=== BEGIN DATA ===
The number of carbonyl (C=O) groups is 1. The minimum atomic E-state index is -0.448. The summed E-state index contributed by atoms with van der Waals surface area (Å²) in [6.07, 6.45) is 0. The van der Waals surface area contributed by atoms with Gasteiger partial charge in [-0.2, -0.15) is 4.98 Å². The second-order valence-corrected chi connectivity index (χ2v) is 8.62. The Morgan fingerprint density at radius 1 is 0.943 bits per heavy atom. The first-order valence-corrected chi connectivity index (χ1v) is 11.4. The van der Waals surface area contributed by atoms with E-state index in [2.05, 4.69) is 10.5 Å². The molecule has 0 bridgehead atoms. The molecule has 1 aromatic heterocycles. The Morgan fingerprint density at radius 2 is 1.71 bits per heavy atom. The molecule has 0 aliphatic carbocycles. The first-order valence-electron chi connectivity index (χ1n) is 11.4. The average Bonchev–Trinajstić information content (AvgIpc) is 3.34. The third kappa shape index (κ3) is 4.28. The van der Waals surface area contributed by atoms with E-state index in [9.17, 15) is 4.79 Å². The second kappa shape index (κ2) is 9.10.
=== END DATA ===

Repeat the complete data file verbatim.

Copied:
The number of carbonyl (C=O) groups is 1. The minimum atomic E-state index is -0.448. The summed E-state index contributed by atoms with van der Waals surface area (Å²) in [6.07, 6.45) is 0. The van der Waals surface area contributed by atoms with Gasteiger partial charge in [-0.2, -0.15) is 4.98 Å². The second-order valence-corrected chi connectivity index (χ2v) is 8.62. The Morgan fingerprint density at radius 1 is 0.943 bits per heavy atom. The first-order valence-corrected chi connectivity index (χ1v) is 11.4. The van der Waals surface area contributed by atoms with E-state index in [2.05, 4.69) is 10.5 Å². The molecule has 0 bridgehead atoms. The molecule has 1 aromatic heterocycles. The Morgan fingerprint density at radius 2 is 1.71 bits per heavy atom. The molecule has 0 aliphatic carbocycles. The first-order valence-electron chi connectivity index (χ1n) is 11.4. The average Bonchev–Trinajstić information content (AvgIpc) is 3.34. The third kappa shape index (κ3) is 4.28. The van der Waals surface area contributed by atoms with E-state index in [9.17, 15) is 4.79 Å². The second kappa shape index (κ2) is 9.10.